Mr. Geoffrey Robinson: The Committee is rightly considering the amendment in a reasoned tone. Like the right hon. Members for Hitchin and Harpenden(Mr. Lilley) and for Caernarfon (Mr. Wigley), the Government have received representations on it. We met the British Retail Consortium, which suggested something similar to the amendment; it would confine the measure to companies consistently making less than 30 per cent. of their profits in the first half of the year.

The amendment might help a few large companies, but there cannot be too many firms that make upwards of70 per cent. of their profits in the second half of the year. The Committee will realise that the amendment would add considerable complexity to the rules. The right hon. Member for Hitchin and Harpenden refers to the American situation, but I am sure that he is aware that, in other respects, the American system is less favourable. The whole of the tax, as opposed to half, is paid in the year in question. I do not think that the British Retail Consortium, or anybody else, would want that because it would be so disadvantageous. We would not have received the support that we have received for the changes over a four-year transitional period if we were to move to the American system as a whole.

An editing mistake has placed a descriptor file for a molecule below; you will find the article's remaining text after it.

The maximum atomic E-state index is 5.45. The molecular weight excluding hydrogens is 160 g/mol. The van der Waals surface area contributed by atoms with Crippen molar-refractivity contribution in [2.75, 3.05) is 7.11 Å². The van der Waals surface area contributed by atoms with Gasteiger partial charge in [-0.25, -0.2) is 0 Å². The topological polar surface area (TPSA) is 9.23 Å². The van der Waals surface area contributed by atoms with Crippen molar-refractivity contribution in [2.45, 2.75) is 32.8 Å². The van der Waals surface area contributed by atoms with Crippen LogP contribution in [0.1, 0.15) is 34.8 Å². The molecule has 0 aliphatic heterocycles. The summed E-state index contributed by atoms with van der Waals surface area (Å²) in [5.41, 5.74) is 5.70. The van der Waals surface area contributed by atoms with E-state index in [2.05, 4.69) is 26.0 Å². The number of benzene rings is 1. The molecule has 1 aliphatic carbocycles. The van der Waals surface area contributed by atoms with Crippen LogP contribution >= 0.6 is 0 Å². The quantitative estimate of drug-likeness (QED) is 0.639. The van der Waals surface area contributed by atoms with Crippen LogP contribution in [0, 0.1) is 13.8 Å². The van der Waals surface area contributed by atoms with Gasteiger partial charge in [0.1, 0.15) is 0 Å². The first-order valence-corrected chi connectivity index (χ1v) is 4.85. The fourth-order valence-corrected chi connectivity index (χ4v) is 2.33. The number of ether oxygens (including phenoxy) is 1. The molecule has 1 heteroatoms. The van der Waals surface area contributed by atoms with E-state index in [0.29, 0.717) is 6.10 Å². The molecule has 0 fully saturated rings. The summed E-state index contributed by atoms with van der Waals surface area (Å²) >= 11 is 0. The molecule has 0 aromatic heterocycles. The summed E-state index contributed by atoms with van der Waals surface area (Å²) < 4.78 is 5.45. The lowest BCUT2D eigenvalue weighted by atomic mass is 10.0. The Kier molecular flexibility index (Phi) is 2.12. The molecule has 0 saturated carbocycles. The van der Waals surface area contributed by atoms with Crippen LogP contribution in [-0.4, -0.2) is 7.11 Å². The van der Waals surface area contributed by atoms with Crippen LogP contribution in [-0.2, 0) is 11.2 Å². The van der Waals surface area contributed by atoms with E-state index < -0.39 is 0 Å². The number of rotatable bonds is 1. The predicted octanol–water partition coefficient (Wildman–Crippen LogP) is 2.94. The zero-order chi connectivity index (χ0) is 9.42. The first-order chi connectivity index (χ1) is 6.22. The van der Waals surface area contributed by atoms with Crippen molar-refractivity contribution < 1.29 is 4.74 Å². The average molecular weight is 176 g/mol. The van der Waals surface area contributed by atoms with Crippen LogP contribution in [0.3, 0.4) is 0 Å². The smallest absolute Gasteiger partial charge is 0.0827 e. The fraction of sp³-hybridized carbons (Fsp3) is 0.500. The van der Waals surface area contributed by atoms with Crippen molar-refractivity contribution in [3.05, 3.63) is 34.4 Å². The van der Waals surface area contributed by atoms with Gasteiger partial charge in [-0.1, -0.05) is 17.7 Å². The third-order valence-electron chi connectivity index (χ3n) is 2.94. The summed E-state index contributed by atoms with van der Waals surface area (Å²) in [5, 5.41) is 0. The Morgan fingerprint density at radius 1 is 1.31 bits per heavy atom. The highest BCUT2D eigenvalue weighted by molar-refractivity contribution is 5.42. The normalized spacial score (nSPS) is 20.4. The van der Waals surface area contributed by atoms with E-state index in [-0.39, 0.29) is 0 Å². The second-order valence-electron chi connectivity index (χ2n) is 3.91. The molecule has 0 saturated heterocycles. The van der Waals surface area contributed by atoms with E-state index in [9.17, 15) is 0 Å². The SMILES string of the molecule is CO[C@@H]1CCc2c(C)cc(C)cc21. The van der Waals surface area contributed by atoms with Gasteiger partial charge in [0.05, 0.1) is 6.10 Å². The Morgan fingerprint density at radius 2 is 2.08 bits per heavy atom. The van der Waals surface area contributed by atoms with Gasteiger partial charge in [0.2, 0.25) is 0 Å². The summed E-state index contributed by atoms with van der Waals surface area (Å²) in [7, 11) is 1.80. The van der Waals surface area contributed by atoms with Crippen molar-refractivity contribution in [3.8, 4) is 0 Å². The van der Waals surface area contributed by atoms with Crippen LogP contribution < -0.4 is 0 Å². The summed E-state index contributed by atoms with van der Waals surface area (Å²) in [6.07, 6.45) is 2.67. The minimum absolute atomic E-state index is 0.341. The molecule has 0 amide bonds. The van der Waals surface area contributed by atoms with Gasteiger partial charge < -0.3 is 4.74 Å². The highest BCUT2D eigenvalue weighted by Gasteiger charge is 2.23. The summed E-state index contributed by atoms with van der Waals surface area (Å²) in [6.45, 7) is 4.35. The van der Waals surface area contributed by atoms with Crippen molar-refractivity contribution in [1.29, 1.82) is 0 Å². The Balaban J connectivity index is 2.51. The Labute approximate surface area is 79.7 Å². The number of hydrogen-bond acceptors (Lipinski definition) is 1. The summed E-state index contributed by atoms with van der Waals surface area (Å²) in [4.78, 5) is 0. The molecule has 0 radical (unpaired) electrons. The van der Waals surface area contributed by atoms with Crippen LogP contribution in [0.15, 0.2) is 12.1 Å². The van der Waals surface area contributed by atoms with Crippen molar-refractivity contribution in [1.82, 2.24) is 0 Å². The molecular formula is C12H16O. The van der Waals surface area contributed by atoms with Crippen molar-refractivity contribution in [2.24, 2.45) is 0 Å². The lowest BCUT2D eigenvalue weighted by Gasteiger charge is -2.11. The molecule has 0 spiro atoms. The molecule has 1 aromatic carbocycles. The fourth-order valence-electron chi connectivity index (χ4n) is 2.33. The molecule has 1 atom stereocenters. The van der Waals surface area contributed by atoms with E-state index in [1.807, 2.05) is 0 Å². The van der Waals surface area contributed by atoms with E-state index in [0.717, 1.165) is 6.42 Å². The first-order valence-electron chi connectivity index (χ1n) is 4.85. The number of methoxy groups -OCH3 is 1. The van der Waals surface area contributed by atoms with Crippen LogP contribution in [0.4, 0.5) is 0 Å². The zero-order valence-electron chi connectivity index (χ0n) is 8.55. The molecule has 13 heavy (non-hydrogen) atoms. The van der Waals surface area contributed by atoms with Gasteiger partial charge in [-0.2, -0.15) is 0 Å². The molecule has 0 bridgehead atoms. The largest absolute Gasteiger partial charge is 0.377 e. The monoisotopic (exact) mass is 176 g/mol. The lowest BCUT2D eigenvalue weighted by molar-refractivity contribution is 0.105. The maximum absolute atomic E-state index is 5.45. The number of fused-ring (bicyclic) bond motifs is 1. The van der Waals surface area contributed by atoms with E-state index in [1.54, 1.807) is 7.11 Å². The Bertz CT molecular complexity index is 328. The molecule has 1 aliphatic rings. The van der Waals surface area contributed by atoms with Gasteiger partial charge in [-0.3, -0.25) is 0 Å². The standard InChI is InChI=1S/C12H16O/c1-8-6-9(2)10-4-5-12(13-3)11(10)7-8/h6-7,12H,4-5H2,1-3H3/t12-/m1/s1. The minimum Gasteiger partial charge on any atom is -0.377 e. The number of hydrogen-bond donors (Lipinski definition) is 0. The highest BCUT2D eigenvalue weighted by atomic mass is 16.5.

It is unwise to cherry pick--to have one bit from America and another bit from France--as we would end up with a mish-mash that would not achieve the principled reform we are looking for. I am not inclined to accept the amendment or the proposal from the British Retail Consortium, but we will consider the matter carefully and return to it.